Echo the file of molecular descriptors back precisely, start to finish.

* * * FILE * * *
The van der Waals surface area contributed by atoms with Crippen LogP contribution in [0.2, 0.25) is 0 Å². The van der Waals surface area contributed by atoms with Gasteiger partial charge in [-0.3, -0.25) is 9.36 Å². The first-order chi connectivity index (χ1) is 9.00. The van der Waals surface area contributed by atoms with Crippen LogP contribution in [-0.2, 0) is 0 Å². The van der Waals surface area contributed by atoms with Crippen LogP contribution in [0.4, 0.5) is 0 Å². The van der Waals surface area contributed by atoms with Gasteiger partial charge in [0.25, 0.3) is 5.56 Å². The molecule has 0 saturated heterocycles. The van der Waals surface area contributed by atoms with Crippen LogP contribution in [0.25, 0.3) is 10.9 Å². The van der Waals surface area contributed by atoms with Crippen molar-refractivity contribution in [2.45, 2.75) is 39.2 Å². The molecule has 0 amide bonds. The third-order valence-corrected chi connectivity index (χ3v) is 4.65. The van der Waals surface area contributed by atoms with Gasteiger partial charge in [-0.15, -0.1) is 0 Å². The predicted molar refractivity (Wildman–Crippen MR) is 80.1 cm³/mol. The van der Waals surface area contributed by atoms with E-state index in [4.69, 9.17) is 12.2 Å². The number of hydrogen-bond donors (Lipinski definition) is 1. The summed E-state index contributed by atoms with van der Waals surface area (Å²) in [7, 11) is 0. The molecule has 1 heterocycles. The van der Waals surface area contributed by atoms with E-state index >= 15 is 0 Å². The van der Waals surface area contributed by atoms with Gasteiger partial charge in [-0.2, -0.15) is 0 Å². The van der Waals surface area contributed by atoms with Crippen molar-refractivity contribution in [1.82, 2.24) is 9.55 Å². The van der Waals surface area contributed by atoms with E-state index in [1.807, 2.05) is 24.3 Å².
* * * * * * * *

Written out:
The van der Waals surface area contributed by atoms with Crippen LogP contribution in [0.2, 0.25) is 0 Å². The van der Waals surface area contributed by atoms with Gasteiger partial charge in [-0.3, -0.25) is 9.36 Å². The first-order chi connectivity index (χ1) is 9.00. The van der Waals surface area contributed by atoms with Crippen LogP contribution in [-0.2, 0) is 0 Å². The van der Waals surface area contributed by atoms with Crippen LogP contribution in [0.4, 0.5) is 0 Å². The van der Waals surface area contributed by atoms with Gasteiger partial charge in [0.25, 0.3) is 5.56 Å². The molecule has 0 saturated heterocycles. The van der Waals surface area contributed by atoms with Crippen LogP contribution in [0.25, 0.3) is 10.9 Å². The van der Waals surface area contributed by atoms with Crippen molar-refractivity contribution in [2.45, 2.75) is 39.2 Å². The molecule has 0 amide bonds. The third-order valence-corrected chi connectivity index (χ3v) is 4.65. The van der Waals surface area contributed by atoms with Gasteiger partial charge in [-0.15, -0.1) is 0 Å². The predicted molar refractivity (Wildman–Crippen MR) is 80.1 cm³/mol. The van der Waals surface area contributed by atoms with E-state index in [4.69, 9.17) is 12.2 Å². The number of hydrogen-bond donors (Lipinski definition) is 1. The summed E-state index contributed by atoms with van der Waals surface area (Å²) in [7, 11) is 0. The molecule has 1 heterocycles. The van der Waals surface area contributed by atoms with E-state index >= 15 is 0 Å². The van der Waals surface area contributed by atoms with Gasteiger partial charge in [-0.2, -0.15) is 0 Å². The van der Waals surface area contributed by atoms with Crippen molar-refractivity contribution in [1.82, 2.24) is 9.55 Å². The van der Waals surface area contributed by atoms with E-state index in [1.807, 2.05) is 24.3 Å².